On This Day: When Floyd Patterson Scored A Leg-Twitching KO And Made Boxing History

On this day in 1960, heavyweight legend Floyd Patterson scored the kind of sweet revenge plenty of beaten fighters dream of scoring. And Floyd had the massive added satisfaction of making a huge piece of boxing history in making his former conqueror pay in deed for what he had done to him in their previous fight.

Rewind to June of the previous year, and Patterson was brutally, savagely beaten by Ingemar Johansson. No less than seven humiliating times, Patterson was sent crashing to the canvas in the third round. “Ingo’s Bingo,” the Swedish challenger’s vaunted right hand, did the damage and Floyd quite literally did not know where he was. But the world heavyweight title was no longer in America, and Patterson, a shy and deeply passionate person, felt he had quite literally let the entire country down.

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Cus D’Amato, always sage when he needed to be, managed to provide his fallen warrior with just the right kind of pick up words he needed. “Best thing that could’ve happened to you,” Cus told a bemused Floyd. “Now you’re in a position to win the title back and make history.”

Floyd locked himself away and trained like the proverbial monk. Ingemar, on the other hand, partied hard. Something of a playboy, the good-looking Johansson enjoyed the company of more than a few chicks whilst wearing the crown. The rematch put back everything Ingo and his Bingo had put wrong.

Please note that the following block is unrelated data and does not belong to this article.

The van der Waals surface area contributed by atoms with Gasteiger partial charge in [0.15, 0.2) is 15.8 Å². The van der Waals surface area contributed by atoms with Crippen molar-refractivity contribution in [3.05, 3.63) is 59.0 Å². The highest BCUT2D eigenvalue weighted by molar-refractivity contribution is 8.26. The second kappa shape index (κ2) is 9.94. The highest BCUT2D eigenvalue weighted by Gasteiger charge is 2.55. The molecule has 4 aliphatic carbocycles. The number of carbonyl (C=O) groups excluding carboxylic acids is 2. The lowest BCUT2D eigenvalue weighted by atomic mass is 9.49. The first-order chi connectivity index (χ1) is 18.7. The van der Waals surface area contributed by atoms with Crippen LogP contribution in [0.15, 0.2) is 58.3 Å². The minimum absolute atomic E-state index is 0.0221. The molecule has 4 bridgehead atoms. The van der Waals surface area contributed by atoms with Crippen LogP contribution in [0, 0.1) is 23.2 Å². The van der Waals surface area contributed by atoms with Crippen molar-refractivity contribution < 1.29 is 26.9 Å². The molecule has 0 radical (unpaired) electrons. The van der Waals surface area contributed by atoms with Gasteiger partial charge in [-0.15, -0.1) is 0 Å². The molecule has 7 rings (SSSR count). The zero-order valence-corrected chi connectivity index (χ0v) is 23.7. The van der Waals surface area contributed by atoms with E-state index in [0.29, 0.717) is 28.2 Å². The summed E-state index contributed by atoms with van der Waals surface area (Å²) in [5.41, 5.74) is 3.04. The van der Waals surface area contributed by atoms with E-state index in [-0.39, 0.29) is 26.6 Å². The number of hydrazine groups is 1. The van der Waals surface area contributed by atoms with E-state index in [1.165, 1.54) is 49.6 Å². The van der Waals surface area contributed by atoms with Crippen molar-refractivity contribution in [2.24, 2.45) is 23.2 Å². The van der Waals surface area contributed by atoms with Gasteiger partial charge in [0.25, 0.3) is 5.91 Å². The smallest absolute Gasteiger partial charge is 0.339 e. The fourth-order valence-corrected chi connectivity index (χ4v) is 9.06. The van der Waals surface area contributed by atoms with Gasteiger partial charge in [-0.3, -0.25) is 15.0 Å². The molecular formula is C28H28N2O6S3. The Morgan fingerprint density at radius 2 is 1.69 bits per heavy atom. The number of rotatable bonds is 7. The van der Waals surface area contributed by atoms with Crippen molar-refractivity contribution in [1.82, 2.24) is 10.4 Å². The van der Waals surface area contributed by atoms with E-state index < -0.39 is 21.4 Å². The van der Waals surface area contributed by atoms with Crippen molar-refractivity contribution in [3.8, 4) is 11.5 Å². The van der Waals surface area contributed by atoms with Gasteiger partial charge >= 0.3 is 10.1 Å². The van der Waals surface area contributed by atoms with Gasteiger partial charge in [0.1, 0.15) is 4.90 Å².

Patterson was hurt again by Johansson’s right hand bomb, this in round two of the fight that took place at The Polo Grounds in New York. But Floyd, who history says had a glass jaw, took the punch and kept his composure. It was a tense fight, a close affair – until round five. Patterson, incredibly fast as well as powerful, smashed home with a right to the defending champion’s head, following up with a left hook. Then, unleashing his best weapon, the left hook again, Floyd dropped Johansson heavily.

Ingo got back up but Floyd was unstoppable now. Then, unloading his leaping left hook dubbed “The Gazelle Punch,” Patterson left his tormentor on the floor a twitching former champion. Patterson’s exquisite left hook had ruined Johansson, his leg visibly twitching as the prostrate fighter lay out cold on the canvas. The finishing punch had been deadly enough but Johansson’s head had also hit the canvas as he fell. He didn’t have a prayer of getting back up.

Patterson had done it, he was the first man in history to win back the world heavyweight title (James J. Corbett, Bob Fitzsimmons, Jack Dempsey, Max Schmeling, Joe Louis, Ezzard Charles, and Jersey Joe Walcott had all tried and failed to win back the crown).

It turned out Cus was right. Floyd was bigger, better and more confident than ever.

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